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Monday, July 21, 2008
Laura's Review - The Septembers of Shiraz
The Septembers of Shiraz
The Septembers of Shiraz
, Dalia Sofer paints a vivid emotional portrait of one familiy's struggle to cope when the father disappears and becomes a political prisoner. Set in Iran immediately after the Shah's regime, Isaac Amin is a Jewish jeweler who is arrested in his office. His wife, Farnaz, is not notified but quickly realizes what has happened; arrests such as Isaac's were quite common. The effect on her is devastating; she struggles to maintain "business and usual" in her household while fearing for her own life and that of her 9-year-old daughter, Shirin. Shirin acts out her fear, operating from limited information and a child's perspective. Meanwhile Isaac & Farnaz's son, Parviz, is attending a university in New York. He is lonely to begin with, and then overcome with helplessness at his inability to help his family.
If this story were only about Isaac, it would be a fairly typical novel of political imprisonment. But Sofer brings great depth not just to Isaac's character, but to his immediate and extended family. Her prose is wonderfully descriptive, such as this passage describing Isaac's dying father:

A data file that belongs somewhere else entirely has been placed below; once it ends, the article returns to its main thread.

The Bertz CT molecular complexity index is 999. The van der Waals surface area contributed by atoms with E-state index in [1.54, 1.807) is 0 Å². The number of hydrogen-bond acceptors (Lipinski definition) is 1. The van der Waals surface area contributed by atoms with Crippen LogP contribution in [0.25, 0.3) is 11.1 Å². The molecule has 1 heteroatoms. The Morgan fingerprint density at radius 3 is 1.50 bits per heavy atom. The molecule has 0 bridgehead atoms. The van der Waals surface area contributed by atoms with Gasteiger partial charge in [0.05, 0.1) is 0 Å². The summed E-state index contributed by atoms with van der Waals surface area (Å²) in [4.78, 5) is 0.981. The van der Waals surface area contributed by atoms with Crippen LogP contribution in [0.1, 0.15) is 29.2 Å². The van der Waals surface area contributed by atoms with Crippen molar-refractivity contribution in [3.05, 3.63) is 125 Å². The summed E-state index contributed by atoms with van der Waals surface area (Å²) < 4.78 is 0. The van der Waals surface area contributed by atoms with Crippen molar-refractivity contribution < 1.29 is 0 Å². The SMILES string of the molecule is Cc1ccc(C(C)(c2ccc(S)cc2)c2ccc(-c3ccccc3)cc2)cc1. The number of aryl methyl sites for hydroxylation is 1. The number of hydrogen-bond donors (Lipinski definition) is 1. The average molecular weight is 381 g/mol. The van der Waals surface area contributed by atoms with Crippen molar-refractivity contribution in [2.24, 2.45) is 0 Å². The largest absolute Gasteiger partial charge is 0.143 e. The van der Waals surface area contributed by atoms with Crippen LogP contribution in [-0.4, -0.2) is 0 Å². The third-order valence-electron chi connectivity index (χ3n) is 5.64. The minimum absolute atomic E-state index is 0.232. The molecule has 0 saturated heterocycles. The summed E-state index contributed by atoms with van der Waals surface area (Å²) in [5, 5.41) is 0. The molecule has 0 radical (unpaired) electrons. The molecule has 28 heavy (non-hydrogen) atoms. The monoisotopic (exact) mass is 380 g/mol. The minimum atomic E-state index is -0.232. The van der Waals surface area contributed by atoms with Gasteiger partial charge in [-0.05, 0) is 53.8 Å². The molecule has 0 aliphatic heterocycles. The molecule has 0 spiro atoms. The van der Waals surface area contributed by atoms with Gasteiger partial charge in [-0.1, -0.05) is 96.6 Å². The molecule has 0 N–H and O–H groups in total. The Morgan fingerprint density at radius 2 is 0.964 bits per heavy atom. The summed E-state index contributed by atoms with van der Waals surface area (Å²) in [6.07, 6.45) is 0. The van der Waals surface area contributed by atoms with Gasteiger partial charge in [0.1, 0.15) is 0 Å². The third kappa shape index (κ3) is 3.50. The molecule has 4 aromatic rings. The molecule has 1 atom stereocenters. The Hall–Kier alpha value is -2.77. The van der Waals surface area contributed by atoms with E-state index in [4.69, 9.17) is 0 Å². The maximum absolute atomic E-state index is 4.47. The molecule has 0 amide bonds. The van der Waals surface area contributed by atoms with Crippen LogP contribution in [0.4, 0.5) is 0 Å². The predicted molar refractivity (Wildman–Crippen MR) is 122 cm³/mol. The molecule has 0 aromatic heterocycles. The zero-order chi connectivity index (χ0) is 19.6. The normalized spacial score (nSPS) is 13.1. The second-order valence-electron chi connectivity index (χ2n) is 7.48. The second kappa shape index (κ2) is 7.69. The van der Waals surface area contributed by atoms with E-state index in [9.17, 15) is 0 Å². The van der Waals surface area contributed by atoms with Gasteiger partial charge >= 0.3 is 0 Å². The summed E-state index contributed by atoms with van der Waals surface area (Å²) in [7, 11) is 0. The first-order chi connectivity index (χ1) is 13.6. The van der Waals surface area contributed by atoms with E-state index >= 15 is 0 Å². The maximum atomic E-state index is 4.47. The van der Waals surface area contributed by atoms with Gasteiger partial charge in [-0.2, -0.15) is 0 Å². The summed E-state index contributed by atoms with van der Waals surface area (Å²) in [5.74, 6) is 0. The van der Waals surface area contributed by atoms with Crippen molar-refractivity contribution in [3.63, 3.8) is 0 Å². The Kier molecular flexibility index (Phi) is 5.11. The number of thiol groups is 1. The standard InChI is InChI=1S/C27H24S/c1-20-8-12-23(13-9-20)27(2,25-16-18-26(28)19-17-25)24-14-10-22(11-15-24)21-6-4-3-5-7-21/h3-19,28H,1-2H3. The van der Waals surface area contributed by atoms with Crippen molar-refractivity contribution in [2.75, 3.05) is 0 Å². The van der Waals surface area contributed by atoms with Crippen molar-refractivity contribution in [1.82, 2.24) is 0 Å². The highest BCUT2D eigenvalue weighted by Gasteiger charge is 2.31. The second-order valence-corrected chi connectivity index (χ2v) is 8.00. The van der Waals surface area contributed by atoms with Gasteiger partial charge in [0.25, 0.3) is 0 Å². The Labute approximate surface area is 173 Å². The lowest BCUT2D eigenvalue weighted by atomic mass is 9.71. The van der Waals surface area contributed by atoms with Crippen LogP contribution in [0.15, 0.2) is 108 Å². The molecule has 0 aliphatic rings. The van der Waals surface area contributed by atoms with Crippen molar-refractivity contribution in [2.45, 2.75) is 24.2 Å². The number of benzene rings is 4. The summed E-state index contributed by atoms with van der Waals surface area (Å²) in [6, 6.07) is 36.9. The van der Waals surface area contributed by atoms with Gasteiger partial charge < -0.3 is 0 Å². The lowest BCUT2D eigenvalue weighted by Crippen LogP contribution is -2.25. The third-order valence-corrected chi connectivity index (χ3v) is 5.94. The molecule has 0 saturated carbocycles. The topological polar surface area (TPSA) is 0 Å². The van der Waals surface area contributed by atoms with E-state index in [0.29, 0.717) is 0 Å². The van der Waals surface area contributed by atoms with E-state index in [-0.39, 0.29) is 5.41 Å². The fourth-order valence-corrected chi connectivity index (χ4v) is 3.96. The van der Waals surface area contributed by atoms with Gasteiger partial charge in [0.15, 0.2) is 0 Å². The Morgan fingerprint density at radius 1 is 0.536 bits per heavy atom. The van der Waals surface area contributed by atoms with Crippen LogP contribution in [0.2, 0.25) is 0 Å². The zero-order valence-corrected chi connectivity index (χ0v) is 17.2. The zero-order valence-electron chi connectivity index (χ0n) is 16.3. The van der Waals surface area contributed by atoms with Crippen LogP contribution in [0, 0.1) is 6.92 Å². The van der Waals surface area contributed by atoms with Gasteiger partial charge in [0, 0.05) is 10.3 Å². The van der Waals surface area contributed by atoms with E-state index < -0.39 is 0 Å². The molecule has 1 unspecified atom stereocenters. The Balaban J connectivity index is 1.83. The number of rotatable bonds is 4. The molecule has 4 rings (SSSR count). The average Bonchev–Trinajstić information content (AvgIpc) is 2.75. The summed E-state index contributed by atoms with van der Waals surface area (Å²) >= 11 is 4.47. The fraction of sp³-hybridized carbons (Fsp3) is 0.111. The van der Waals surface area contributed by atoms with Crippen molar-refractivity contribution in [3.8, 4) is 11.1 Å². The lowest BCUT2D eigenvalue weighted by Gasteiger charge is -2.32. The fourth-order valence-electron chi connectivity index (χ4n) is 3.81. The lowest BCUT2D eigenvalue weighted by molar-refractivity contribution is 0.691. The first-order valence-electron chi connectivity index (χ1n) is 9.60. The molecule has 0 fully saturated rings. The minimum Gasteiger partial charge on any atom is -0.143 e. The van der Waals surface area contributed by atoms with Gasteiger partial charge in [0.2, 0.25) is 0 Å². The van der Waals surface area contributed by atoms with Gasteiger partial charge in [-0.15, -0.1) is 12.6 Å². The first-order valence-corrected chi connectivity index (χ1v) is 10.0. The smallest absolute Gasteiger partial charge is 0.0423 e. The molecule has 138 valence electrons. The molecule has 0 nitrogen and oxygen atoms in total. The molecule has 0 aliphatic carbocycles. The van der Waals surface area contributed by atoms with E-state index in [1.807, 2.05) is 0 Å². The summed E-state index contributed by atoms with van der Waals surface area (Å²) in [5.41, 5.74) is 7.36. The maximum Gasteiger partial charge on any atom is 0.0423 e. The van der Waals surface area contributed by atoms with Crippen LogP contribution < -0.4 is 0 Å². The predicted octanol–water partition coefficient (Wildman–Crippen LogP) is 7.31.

The beads, she thinks, will outlive his hands. His wool robe, which he has owned as long as she has know himm, and before, will soon be folded and put away in a box, along with his hat, his good shoes, his pocket watch. What had allowed her to tolerate him, on that trip to Isfahan so long ago, was a single sentence. "Please make Isaac happy, Farnaz-jan, because we never did." With this sentence he had made her realize that despite all the things his character lacked, which were many, he possessed at least the capacity to admit who he was: a bad father.
During the Isaac's captivity, both he and Farnaz have ample opportunity to reflect on their lives together, which had become a bit stale. Isaac, reflecting on his successful business ventures, thinks to himself,
All this, he had achieved, but the price had been a string of compromises, looped over one another like pearls, creating a life at once beautiful and frail.
Slowly, all four family members come to terms with the importance of family, homeland, and ethnicity and the trade-offs necessary to preserve what they can.
An excellent book; highly recommended.
My original review can be found
2007 NYT Most Notable
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